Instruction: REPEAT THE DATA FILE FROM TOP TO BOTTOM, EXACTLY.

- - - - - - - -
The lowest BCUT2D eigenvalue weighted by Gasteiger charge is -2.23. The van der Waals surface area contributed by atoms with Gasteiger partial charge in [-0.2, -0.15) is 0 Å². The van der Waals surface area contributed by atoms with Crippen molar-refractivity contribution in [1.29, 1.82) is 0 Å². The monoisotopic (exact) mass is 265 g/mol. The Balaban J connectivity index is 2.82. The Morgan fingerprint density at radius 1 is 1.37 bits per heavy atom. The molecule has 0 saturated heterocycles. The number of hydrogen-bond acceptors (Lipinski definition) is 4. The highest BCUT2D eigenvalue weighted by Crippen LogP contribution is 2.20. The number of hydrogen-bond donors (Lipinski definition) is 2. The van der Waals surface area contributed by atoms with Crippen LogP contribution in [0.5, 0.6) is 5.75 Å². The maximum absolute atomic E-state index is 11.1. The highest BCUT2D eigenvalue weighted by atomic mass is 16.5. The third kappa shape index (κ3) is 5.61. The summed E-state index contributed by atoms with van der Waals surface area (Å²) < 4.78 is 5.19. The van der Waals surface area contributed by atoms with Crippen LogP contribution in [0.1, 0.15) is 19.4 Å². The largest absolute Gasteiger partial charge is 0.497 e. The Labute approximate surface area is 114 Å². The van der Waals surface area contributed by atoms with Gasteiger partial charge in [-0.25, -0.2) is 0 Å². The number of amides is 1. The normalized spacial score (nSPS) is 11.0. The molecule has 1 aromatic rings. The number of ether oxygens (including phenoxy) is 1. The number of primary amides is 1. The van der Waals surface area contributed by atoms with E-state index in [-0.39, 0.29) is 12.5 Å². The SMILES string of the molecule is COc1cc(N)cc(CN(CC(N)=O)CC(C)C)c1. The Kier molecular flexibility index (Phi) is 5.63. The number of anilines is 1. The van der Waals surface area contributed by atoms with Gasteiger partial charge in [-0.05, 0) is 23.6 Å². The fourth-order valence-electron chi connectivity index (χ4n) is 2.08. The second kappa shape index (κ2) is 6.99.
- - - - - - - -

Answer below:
The lowest BCUT2D eigenvalue weighted by Gasteiger charge is -2.23. The van der Waals surface area contributed by atoms with Gasteiger partial charge in [-0.2, -0.15) is 0 Å². The van der Waals surface area contributed by atoms with Crippen molar-refractivity contribution in [1.29, 1.82) is 0 Å². The monoisotopic (exact) mass is 265 g/mol. The Balaban J connectivity index is 2.82. The Morgan fingerprint density at radius 1 is 1.37 bits per heavy atom. The molecule has 0 saturated heterocycles. The number of hydrogen-bond acceptors (Lipinski definition) is 4. The highest BCUT2D eigenvalue weighted by Crippen LogP contribution is 2.20. The number of hydrogen-bond donors (Lipinski definition) is 2. The van der Waals surface area contributed by atoms with Crippen LogP contribution in [0.5, 0.6) is 5.75 Å². The maximum absolute atomic E-state index is 11.1. The highest BCUT2D eigenvalue weighted by atomic mass is 16.5. The third kappa shape index (κ3) is 5.61. The summed E-state index contributed by atoms with van der Waals surface area (Å²) < 4.78 is 5.19. The van der Waals surface area contributed by atoms with Crippen LogP contribution in [0.1, 0.15) is 19.4 Å². The largest absolute Gasteiger partial charge is 0.497 e. The Labute approximate surface area is 114 Å². The van der Waals surface area contributed by atoms with Gasteiger partial charge in [-0.25, -0.2) is 0 Å². The number of amides is 1. The normalized spacial score (nSPS) is 11.0. The molecule has 1 aromatic rings. The number of ether oxygens (including phenoxy) is 1. The number of primary amides is 1. The van der Waals surface area contributed by atoms with E-state index in [-0.39, 0.29) is 12.5 Å². The SMILES string of the molecule is COc1cc(N)cc(CN(CC(N)=O)CC(C)C)c1. The Kier molecular flexibility index (Phi) is 5.63. The number of anilines is 1. The van der Waals surface area contributed by atoms with Gasteiger partial charge in [-0.05, 0) is 23.6 Å². The fourth-order valence-electron chi connectivity index (χ4n) is 2.08. The second kappa shape index (κ2) is 6.99.